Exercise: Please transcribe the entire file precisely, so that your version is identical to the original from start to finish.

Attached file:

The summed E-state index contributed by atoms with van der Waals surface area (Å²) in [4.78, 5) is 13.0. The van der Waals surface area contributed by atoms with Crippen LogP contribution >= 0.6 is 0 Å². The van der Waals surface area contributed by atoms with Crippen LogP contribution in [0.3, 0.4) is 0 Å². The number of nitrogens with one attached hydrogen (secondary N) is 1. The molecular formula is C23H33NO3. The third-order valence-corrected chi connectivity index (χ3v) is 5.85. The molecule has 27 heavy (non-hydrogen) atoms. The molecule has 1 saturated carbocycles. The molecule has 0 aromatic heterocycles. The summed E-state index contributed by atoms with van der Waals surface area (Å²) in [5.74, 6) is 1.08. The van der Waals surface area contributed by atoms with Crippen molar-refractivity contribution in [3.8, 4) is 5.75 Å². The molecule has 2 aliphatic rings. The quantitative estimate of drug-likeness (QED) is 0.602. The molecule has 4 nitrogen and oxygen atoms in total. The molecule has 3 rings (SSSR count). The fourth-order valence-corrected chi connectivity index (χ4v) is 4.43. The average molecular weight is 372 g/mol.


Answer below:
The summed E-state index contributed by atoms with van der Waals surface area (Å²) in [4.78, 5) is 13.0. The van der Waals surface area contributed by atoms with Crippen LogP contribution >= 0.6 is 0 Å². The van der Waals surface area contributed by atoms with Crippen LogP contribution in [0.3, 0.4) is 0 Å². The number of nitrogens with one attached hydrogen (secondary N) is 1. The molecular formula is C23H33NO3. The third-order valence-corrected chi connectivity index (χ3v) is 5.85. The molecule has 27 heavy (non-hydrogen) atoms. The molecule has 1 saturated carbocycles. The molecule has 0 aromatic heterocycles. The summed E-state index contributed by atoms with van der Waals surface area (Å²) in [5.74, 6) is 1.08. The van der Waals surface area contributed by atoms with Crippen molar-refractivity contribution in [3.8, 4) is 5.75 Å². The molecule has 2 aliphatic rings. The quantitative estimate of drug-likeness (QED) is 0.602. The molecule has 4 nitrogen and oxygen atoms in total. The molecule has 3 rings (SSSR count). The fourth-order valence-corrected chi connectivity index (χ4v) is 4.43. The average molecular weight is 372 g/mol.